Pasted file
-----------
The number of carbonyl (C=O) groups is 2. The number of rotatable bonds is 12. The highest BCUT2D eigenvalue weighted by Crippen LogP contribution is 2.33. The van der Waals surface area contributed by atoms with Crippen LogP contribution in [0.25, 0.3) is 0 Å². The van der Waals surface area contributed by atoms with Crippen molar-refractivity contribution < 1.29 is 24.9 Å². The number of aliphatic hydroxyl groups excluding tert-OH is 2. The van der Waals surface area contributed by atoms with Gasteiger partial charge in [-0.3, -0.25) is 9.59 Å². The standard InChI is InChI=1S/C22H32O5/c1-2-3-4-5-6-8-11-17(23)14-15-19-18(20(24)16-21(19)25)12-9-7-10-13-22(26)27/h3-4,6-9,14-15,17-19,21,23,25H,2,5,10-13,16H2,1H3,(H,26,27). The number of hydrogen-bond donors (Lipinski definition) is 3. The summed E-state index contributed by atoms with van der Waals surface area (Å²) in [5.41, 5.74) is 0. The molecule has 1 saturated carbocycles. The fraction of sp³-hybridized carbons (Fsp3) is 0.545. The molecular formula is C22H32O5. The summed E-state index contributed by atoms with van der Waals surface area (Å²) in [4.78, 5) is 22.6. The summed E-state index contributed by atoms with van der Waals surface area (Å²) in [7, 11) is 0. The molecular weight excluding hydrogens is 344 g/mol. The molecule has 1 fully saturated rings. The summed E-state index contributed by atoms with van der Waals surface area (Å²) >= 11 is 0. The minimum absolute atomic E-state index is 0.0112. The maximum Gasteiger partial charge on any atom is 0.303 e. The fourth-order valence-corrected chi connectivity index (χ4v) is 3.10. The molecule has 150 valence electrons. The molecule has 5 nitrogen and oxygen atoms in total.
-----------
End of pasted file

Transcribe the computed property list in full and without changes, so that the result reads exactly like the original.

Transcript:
The number of carbonyl (C=O) groups is 2. The number of rotatable bonds is 12. The highest BCUT2D eigenvalue weighted by Crippen LogP contribution is 2.33. The van der Waals surface area contributed by atoms with Crippen LogP contribution in [0.25, 0.3) is 0 Å². The van der Waals surface area contributed by atoms with Crippen molar-refractivity contribution < 1.29 is 24.9 Å². The number of aliphatic hydroxyl groups excluding tert-OH is 2. The van der Waals surface area contributed by atoms with Gasteiger partial charge in [-0.3, -0.25) is 9.59 Å². The standard InChI is InChI=1S/C22H32O5/c1-2-3-4-5-6-8-11-17(23)14-15-19-18(20(24)16-21(19)25)12-9-7-10-13-22(26)27/h3-4,6-9,14-15,17-19,21,23,25H,2,5,10-13,16H2,1H3,(H,26,27). The number of hydrogen-bond donors (Lipinski definition) is 3. The summed E-state index contributed by atoms with van der Waals surface area (Å²) in [5.41, 5.74) is 0. The molecule has 1 saturated carbocycles. The fraction of sp³-hybridized carbons (Fsp3) is 0.545. The molecular formula is C22H32O5. The summed E-state index contributed by atoms with van der Waals surface area (Å²) in [4.78, 5) is 22.6. The summed E-state index contributed by atoms with van der Waals surface area (Å²) in [7, 11) is 0. The molecular weight excluding hydrogens is 344 g/mol. The molecule has 1 fully saturated rings. The summed E-state index contributed by atoms with van der Waals surface area (Å²) >= 11 is 0. The minimum absolute atomic E-state index is 0.0112. The maximum Gasteiger partial charge on any atom is 0.303 e. The fourth-order valence-corrected chi connectivity index (χ4v) is 3.10. The molecule has 150 valence electrons. The molecule has 5 nitrogen and oxygen atoms in total.